Started in 1992, the Falun Gong population in China grew significantly reaching approximately 70 million by the late nineties, according to official estimates. The religion was started by the son of doctors, Grand Master Li Hongzhi, draws from Buddhism and Taoism and teaches a specific meditation technique to overcome physical and spiritual ailments. Falun Gong’s growing popularity spread mainly by word of mouth alarmed Chinese state officials, generating a 1999 nationwide crackdown to eradicate the practice, in the same way as it has been doing with Uighur Muslims, some Buddhist Tibetans and some Christians. Fulan Gong followers were arrested and asked to denounce their religion. Those who refused were tortured and those who still refused disappeared into China’s network of labor camps, prisons and psychiatric hospitals, according to a detailed investigation published in 2016.
Dr. Enver Tohti, a former surgeon from Xinjiang, was quoted by Gutmann in his book admitting that he had removed organs from a living prisoner during the oppression of Falun Gong. “The victim was brought, tied down on a trolley to the vehicle in which Tohti and his team waited and Tohti was ordered to ‘cut deep and work fast’… The victim was not anaesthetised. Tohti removed the liver and both kidneys. The skin bled when cut, from which fact Tohti deduced that the victim was still alive.”
Though the report published by the tribunal didn’t find sufficient evidence to suggest forced organ harvesting of Uighurs, their current mass incarceration in Xinjiang appears to be providing a new “organ bank” for organ trafficking. Uighurs who appeared before the tribunal reported brutal living conditions in Xinjiang detention camps, along with the familiar pattern of blood tests, which is the first step towards tissue matching, DNA sampling, organ scans and the disappearance of prisoners who had been tested, as happens with Falun Gong prisoners.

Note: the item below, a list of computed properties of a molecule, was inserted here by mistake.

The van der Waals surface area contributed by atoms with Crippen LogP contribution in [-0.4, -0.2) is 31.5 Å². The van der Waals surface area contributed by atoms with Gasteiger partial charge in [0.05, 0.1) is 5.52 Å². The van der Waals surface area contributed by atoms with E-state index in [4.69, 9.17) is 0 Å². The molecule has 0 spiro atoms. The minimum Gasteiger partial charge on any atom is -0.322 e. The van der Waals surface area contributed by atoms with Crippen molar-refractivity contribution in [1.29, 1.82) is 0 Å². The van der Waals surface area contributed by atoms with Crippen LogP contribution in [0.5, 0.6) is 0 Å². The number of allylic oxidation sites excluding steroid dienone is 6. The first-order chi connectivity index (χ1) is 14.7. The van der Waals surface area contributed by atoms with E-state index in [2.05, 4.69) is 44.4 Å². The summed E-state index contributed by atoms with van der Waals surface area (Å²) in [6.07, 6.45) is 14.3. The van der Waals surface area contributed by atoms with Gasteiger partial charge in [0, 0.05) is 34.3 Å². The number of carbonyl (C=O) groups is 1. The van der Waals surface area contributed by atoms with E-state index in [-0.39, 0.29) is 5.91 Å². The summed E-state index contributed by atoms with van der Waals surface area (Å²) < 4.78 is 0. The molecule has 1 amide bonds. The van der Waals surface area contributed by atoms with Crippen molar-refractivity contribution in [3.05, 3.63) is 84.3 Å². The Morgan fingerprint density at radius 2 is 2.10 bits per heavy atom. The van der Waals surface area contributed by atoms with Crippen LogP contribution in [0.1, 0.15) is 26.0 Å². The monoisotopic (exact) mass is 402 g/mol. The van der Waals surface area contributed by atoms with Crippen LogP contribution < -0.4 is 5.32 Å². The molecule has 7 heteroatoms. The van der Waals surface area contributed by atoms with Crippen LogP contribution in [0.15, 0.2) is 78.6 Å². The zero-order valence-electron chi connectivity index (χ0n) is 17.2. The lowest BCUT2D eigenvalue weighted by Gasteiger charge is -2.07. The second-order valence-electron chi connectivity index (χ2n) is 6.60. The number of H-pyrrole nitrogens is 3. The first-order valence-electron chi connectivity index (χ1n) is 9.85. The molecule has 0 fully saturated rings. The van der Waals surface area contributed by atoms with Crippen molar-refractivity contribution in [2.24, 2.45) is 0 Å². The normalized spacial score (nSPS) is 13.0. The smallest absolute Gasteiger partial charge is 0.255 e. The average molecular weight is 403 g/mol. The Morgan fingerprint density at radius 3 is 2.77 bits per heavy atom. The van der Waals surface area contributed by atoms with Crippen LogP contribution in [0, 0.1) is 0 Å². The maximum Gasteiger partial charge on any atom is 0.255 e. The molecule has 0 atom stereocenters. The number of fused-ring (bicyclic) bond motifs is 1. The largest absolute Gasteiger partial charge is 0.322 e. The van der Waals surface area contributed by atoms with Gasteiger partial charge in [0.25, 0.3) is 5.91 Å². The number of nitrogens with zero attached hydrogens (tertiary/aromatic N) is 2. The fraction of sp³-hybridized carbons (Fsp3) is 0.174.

Though some countries like Italy, Spain, Israel, Taiwan and Norway have legally banned their citizens from participating in “organ tourism,” the US and the European Union have not.
This is “an unholy alliance between state capitalism and Chinese Communist Party totalitarianism… to destroy one’s enemies and make a profit through doing it, incentivize it, make it entrepreneurial,” Gutmann said.
“The worst part of this is that the world has seen this before and it didn’t stop it, which is why we’re seeing it again… What has been created in China is a weaponized virus. We think it’s already slipping into Vietnam and North Korea and it will slip further and this will devalue human life and we cannot be part of that.”